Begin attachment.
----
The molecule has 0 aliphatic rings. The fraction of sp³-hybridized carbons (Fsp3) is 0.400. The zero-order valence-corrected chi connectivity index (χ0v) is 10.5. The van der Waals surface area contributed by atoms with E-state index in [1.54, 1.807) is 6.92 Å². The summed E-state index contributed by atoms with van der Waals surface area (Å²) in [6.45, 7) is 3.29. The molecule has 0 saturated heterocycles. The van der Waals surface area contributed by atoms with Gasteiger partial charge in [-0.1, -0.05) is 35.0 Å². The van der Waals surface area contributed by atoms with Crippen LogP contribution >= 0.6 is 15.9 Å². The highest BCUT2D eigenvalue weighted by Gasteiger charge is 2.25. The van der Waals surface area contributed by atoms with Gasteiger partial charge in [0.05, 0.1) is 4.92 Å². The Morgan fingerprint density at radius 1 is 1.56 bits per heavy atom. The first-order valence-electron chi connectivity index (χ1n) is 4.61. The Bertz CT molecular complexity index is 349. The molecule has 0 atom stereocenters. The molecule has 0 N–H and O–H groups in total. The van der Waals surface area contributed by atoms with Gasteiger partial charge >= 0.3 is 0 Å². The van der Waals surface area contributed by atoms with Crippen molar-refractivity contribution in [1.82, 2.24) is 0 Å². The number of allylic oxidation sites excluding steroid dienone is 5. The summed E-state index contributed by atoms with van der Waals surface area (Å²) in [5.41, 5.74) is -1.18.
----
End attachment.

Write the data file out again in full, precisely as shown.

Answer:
The molecule has 0 aliphatic rings. The fraction of sp³-hybridized carbons (Fsp3) is 0.400. The zero-order valence-corrected chi connectivity index (χ0v) is 10.5. The van der Waals surface area contributed by atoms with E-state index in [1.54, 1.807) is 6.92 Å². The summed E-state index contributed by atoms with van der Waals surface area (Å²) in [6.45, 7) is 3.29. The molecule has 0 saturated heterocycles. The van der Waals surface area contributed by atoms with Gasteiger partial charge in [-0.1, -0.05) is 35.0 Å². The van der Waals surface area contributed by atoms with Crippen LogP contribution >= 0.6 is 15.9 Å². The highest BCUT2D eigenvalue weighted by Gasteiger charge is 2.25. The van der Waals surface area contributed by atoms with Gasteiger partial charge in [0.05, 0.1) is 4.92 Å². The Morgan fingerprint density at radius 1 is 1.56 bits per heavy atom. The first-order valence-electron chi connectivity index (χ1n) is 4.61. The Bertz CT molecular complexity index is 349. The molecule has 0 atom stereocenters. The molecule has 0 N–H and O–H groups in total. The van der Waals surface area contributed by atoms with Gasteiger partial charge >= 0.3 is 0 Å². The van der Waals surface area contributed by atoms with Crippen molar-refractivity contribution in [1.82, 2.24) is 0 Å². The number of allylic oxidation sites excluding steroid dienone is 5. The summed E-state index contributed by atoms with van der Waals surface area (Å²) in [5.41, 5.74) is -1.18.